The Palais was subsequently taken over by the Napoleonic French state for use as a military barracks and prison. Although it was further damaged by the military occupation, especially under the anti-clerical Third Republic when the remaining interior woodwork was cleared away for use of the structure as a stables – the frescos were covered over and largely destroyed – this ensured the shell of the building's physical survival. It was vacated in only 1906, when it became a national museum. It has been under virtually constant restoration ever since.

Charles Dickens describes a tour around this building in his book: Pictures from Italy. His guide he describes as a she-devil with flashing black eyes who glories in the gory past when the building was used as a torture chamber.[6]


Le palais des Papes

The Palais is today a historical and architectural landmark and primarily a tourist attraction, attracting around 650,000 visitors per annum, putting it regularly in the top ten most visited attractions in France.[7] It also houses a large convention centre and the archives of the département of Vaucluse, which include a research centre on the papacy of Avignon, organised jointly by the École française de Rome and the institut de recherche et d'histoire des textes.

The Palais regularly serves as an exhibition centre. The first major exhibition was initiated by René Char, in the Grand Chapel between 27 and 30 June 1947. Entitled "Exposition de peintures et sculptures contemporaines" (Exposition of contemporary painters and sculptors), it was the starting point for what would later become the Festival d'Avignon.[8]

The courtyard of the Palais des Papes is a central performance location during the Festival d'Avignon, which is held every year in July. It is also the site of many cultural and economic events including exhibitions, shows, and conventions.

The Palais is also home to the International Congress Centre,[9] which was established in 1976 and today hosts a large number of events annually. These include congresses, parliaments, symposia, reunions and other gatherings, with the largest room, the 'Grande Audience', able to hold up to 700 guests.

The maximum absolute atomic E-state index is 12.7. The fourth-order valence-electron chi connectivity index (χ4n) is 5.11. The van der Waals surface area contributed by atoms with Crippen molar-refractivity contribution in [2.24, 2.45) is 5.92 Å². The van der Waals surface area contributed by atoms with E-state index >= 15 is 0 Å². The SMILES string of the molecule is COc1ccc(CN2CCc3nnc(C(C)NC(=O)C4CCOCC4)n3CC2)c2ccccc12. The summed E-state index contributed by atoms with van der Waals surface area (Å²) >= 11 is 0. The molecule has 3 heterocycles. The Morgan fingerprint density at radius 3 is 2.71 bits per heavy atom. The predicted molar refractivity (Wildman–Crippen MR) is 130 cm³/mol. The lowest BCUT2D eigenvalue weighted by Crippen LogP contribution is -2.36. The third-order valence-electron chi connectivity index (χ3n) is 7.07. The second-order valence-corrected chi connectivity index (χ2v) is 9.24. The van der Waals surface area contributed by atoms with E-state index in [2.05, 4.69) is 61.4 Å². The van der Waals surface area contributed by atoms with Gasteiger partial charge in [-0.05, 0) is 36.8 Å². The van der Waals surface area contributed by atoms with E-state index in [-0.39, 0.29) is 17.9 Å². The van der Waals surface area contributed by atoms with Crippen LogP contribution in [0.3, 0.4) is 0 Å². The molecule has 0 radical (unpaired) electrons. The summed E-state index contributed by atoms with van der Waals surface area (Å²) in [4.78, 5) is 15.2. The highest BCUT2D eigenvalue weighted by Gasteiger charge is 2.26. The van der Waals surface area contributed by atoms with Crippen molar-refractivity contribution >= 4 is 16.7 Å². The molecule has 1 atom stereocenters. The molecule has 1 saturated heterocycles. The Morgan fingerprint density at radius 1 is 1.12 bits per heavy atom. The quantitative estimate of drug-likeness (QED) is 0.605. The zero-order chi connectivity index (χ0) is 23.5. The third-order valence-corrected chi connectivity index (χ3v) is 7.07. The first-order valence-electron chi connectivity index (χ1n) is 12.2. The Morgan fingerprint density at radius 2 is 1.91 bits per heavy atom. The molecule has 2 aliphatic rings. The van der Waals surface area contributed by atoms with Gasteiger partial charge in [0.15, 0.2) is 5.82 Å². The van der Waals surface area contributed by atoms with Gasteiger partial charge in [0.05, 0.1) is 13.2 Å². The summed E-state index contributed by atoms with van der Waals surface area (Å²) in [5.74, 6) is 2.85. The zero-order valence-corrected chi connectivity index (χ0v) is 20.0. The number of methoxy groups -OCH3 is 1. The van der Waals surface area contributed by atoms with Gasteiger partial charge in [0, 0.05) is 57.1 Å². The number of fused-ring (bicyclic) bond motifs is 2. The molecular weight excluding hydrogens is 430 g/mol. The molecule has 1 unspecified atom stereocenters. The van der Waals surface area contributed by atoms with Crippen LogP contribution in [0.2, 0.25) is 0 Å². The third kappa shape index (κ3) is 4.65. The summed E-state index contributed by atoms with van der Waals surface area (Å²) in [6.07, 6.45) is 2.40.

With 15,000 square metres (160,000 sq ft) of floor space, the Palais is the largest Gothic palace in all of Europe[10] and, due to its many architectural merits, one of the most important in the world. These merits were highlighted by Viollet-le-Duc, author of “Dictionnaire raisonné de l’architecture française du XIe au XVIe siècle” (Dictionary of French architecture from the 11th to the 16th century), who referred extensively to the Palais, including the thickness and height of its towers, the strength of its crenelated walls, the use of arches for support on its façades and its ability to withstand heavy and drawn-out sieges.

The towersEdit

The Palais des Papes and its towers – from the east
1 – "tour de Trouillas" (tower of Trouillas, a village in the Pyrenees frequented by the Knights Templar)
2 – "tour des Latrines" (lavatory tower) or "de la Glacière" (icehouse tower)
3 – "tour des Cuisines" (kitchen tower)
4 – "tour Saint-Jean" (Saint John tower)
5 – "tour de l'Étude" (study tower)
6 – "tour des Anges" (angels' tower) or "tour du pape" (Pope's tower)
7 – "tour du Jardin" (garden tower)
8 – "tour de la Garde-Robe" (wardrobe tower)
9 – "tour Saint-Laurent" (Saint Lawrence tower)
10 – "tour de la Gache" (waste tower) (behind the palace)
11 – "tour d'angle" (angle tower) or "tour des Grands Dignitaires" (great dignitaries' tower) (underneath the roofline)
12 – "tour de la Campane" (bell tower)